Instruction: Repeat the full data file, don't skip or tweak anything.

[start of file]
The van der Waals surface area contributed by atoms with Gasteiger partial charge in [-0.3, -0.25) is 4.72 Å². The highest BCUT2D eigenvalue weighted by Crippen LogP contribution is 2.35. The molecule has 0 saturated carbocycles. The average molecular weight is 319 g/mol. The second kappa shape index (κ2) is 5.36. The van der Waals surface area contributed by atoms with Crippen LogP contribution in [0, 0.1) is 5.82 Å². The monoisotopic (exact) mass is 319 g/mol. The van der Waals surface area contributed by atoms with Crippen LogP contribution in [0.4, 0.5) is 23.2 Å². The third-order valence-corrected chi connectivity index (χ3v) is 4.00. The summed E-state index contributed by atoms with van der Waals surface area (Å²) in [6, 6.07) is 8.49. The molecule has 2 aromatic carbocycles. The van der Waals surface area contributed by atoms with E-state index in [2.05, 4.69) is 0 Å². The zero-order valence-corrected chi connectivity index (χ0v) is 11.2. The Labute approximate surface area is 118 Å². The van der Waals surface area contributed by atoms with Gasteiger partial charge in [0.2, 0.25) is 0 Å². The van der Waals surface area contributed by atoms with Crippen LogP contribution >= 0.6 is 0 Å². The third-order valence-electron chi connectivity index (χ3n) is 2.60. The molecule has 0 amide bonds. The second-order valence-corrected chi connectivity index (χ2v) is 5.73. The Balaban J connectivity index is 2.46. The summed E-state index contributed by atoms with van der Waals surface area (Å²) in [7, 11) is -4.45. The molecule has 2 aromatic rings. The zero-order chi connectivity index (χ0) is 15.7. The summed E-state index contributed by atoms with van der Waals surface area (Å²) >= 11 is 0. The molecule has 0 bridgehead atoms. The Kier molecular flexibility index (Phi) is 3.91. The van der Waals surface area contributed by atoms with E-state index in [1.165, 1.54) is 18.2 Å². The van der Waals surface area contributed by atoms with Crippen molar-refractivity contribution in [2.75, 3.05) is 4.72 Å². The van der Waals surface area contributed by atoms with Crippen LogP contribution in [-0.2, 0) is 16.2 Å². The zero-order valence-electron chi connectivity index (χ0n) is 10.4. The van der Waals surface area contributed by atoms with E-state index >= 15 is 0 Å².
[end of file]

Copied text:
The van der Waals surface area contributed by atoms with Gasteiger partial charge in [-0.3, -0.25) is 4.72 Å². The highest BCUT2D eigenvalue weighted by Crippen LogP contribution is 2.35. The molecule has 0 saturated carbocycles. The average molecular weight is 319 g/mol. The second kappa shape index (κ2) is 5.36. The van der Waals surface area contributed by atoms with Crippen LogP contribution in [0, 0.1) is 5.82 Å². The monoisotopic (exact) mass is 319 g/mol. The van der Waals surface area contributed by atoms with Crippen LogP contribution in [0.4, 0.5) is 23.2 Å². The third-order valence-corrected chi connectivity index (χ3v) is 4.00. The summed E-state index contributed by atoms with van der Waals surface area (Å²) in [6, 6.07) is 8.49. The molecule has 2 aromatic carbocycles. The van der Waals surface area contributed by atoms with E-state index in [2.05, 4.69) is 0 Å². The zero-order valence-corrected chi connectivity index (χ0v) is 11.2. The Labute approximate surface area is 118 Å². The van der Waals surface area contributed by atoms with Gasteiger partial charge in [0.2, 0.25) is 0 Å². The van der Waals surface area contributed by atoms with Crippen LogP contribution >= 0.6 is 0 Å². The third-order valence-electron chi connectivity index (χ3n) is 2.60. The molecule has 0 amide bonds. The second-order valence-corrected chi connectivity index (χ2v) is 5.73. The Balaban J connectivity index is 2.46. The summed E-state index contributed by atoms with van der Waals surface area (Å²) in [7, 11) is -4.45. The molecule has 2 aromatic rings. The zero-order chi connectivity index (χ0) is 15.7. The summed E-state index contributed by atoms with van der Waals surface area (Å²) >= 11 is 0. The molecule has 0 bridgehead atoms. The Kier molecular flexibility index (Phi) is 3.91. The van der Waals surface area contributed by atoms with E-state index in [1.165, 1.54) is 18.2 Å². The van der Waals surface area contributed by atoms with Crippen molar-refractivity contribution in [2.75, 3.05) is 4.72 Å². The van der Waals surface area contributed by atoms with Crippen LogP contribution in [-0.2, 0) is 16.2 Å². The zero-order valence-electron chi connectivity index (χ0n) is 10.4. The van der Waals surface area contributed by atoms with E-state index >= 15 is 0 Å².